Emotional eating is when you make a connection between: The food you are eating + Why you are eating it + How you are feeling
We all eat emotionally.
There are reasons to emotionally eat that can be healthy, especially when balanced with habits that are otherwise healthy for you.
- As a celebration
- As a reward
- For enjoyment
There are overindulgent and harmful ways to emotionally eat.
- Overindulgence or binge-eating
- To relieve an emotion, like sadness, worry, distress, or anger
- As a distraction or out of boredom
- Absentmindedly, because it is in front of you
- To procrastinate or avoid another task
- To gain a sense of control or reduce anxiety
Emotional eating is like everything else. It is important to find a balance.
Why is it so easy to eat your feelings?
There are 2 parts of your brain:
- The emotional brain, full of feelings and fight-or-flight responses
- The thinking brain, where you learn, think rationally, and react to stimuli from your senses
When the emotional brain is firing, the thinking brain is not.
When the thinking brain is firing, the emotional brain is not.
So, by stimulating one of your senses, and therefore your thinking brain, you stop the emotional brain.
The most effective way to stop the emotional brain is to eat something because taste is an easy and satisfying sense to activate.
But, unfortunately, eating to stop your emotional brain leads to emotional eating, overindulgence, and bingeing – and the resultant guilt and regret that follow.
The difference between emotional eating and un-emotional eating
When you eat food and activate your taste sensors, you distract the emotional part of your brain from heavy emotions like hurt, pain, loss, worry, loneliness, anxiety, sadness, shame and guilt, and you feel better.
- Comes on suddenly
- Feels insatiable
- Is specific, especially for carbs, sugar and high-fat foods
- Provides instant, but short-lived, gratification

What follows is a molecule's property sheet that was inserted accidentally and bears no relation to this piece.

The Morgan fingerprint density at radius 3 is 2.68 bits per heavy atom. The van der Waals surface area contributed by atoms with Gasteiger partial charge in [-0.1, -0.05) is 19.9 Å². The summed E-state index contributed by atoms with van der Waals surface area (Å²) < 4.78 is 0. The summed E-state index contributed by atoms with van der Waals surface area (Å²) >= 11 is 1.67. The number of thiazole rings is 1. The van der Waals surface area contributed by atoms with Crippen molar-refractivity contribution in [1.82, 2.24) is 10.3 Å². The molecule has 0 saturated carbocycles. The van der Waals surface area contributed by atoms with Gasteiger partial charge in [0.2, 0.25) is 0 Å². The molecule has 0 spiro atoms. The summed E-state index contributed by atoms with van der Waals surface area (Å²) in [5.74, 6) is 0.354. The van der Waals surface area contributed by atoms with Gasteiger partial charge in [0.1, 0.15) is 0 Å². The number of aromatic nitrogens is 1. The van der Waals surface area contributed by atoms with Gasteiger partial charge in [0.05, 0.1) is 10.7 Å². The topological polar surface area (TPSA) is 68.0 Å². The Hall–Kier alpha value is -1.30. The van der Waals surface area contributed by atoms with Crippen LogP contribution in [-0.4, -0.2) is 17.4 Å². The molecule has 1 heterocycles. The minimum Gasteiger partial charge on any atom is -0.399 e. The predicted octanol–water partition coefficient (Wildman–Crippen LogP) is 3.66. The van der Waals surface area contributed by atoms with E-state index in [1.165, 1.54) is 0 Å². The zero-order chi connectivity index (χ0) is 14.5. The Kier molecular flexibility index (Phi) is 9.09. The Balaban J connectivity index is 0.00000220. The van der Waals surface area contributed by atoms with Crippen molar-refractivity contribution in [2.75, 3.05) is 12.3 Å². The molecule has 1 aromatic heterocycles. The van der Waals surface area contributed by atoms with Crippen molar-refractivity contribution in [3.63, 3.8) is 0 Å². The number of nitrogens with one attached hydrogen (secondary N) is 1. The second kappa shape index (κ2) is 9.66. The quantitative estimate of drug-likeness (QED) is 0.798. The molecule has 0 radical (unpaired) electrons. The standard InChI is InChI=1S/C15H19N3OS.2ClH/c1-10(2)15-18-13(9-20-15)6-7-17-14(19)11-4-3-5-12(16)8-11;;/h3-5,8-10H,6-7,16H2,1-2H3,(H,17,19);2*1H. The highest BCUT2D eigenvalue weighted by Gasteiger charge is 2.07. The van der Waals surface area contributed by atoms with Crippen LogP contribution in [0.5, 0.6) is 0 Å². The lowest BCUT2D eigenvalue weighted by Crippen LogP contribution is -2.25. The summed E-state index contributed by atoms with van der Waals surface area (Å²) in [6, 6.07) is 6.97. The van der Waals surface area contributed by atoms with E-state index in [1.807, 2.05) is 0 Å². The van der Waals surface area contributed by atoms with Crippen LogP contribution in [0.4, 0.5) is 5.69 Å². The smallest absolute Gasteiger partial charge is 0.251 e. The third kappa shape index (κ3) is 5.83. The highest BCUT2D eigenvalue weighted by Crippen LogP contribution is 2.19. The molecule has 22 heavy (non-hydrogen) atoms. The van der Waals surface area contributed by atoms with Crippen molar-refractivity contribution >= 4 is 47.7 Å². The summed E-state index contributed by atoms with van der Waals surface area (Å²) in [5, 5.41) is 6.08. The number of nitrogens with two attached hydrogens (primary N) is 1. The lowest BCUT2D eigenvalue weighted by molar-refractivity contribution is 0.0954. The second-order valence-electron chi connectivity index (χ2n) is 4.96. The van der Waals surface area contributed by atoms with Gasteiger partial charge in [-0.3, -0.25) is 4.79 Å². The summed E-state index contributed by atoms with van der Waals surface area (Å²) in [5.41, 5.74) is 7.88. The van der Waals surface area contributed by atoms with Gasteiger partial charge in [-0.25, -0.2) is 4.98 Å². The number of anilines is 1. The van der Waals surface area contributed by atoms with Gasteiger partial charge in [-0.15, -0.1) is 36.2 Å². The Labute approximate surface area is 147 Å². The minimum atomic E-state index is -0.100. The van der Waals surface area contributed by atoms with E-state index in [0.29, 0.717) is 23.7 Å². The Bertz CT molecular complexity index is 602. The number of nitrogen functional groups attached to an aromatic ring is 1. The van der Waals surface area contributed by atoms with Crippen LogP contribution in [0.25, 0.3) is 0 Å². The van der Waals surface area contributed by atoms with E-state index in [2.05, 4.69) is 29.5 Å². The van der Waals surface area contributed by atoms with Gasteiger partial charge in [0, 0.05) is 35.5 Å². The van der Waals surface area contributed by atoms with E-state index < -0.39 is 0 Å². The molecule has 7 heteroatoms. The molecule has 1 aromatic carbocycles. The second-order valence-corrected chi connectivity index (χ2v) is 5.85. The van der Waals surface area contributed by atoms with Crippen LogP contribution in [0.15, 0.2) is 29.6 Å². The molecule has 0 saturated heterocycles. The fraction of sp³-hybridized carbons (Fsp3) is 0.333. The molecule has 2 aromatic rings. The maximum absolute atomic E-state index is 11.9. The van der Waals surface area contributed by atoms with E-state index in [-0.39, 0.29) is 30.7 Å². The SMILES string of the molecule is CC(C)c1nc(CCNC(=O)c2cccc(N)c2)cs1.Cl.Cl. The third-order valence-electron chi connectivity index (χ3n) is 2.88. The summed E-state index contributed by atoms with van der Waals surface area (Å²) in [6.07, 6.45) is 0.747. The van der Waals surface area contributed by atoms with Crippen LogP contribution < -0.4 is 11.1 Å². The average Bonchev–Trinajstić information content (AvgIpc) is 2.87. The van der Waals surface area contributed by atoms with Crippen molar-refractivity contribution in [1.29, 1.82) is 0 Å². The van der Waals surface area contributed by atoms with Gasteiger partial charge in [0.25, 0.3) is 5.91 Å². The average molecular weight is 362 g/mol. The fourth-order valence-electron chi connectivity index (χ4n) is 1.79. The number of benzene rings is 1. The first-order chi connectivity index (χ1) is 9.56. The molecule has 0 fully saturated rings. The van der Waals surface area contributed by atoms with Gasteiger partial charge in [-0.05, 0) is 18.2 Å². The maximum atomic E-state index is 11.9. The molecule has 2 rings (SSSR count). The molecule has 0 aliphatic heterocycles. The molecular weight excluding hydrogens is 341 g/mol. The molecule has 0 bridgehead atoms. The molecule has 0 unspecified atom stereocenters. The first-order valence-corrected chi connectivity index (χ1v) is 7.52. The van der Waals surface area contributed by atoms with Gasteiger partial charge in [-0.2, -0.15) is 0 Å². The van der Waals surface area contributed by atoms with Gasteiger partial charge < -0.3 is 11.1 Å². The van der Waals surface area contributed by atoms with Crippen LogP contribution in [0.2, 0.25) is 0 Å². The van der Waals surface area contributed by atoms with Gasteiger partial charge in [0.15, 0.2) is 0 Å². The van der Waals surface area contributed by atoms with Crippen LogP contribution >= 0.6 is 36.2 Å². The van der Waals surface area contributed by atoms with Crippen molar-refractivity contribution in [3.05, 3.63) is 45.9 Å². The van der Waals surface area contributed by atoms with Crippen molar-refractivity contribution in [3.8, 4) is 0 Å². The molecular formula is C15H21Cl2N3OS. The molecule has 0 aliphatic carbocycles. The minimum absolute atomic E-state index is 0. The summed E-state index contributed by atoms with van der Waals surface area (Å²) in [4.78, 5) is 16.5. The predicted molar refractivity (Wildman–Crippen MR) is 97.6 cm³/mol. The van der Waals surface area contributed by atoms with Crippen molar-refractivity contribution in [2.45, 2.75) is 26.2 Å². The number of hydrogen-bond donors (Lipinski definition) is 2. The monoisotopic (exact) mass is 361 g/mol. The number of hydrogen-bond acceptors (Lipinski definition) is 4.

- Is followed by feelings of guilt and shame
Two great blog posts on this topic is, The Good, Bad and Ugly Truth About Fats and 12 Ways to Overcome Your Sugar Addiction
- Comes on gradually
- Is due to hunger, not emotions
- Is satiated by a wide variety of foods
- Stops when you feel full
- Is followed by a feeling of satisfaction
The biggest problem with emotional eating is that the relief is short-lived and when the heavy emotions come back, you may feel inspired to take another bite and another…until you have eaten the whole thing and end up with a bellyache and a sense of shame.
When you feel full of heavy emotions and eat to get some relief, it’s OK.
But, it is also an opportunity for self-responsibility.
When you eat something to distract yourself and you feel a sense of relief, try to keep that feeling going without taking another bite of food. Say a mantra, take some deep cleansing breaths, have a quick chat with a friend, or step outside for some fresh air.
The more ways you can find to feel a sense of relief from heavy emotions without food, the less you will use food as a crutch when you are feeling emotional.
The Health and Wellness team at Amaze can help you get to the bottom of your emotional eating. Connect with us through your Amaze app, or call (720) 577-5251.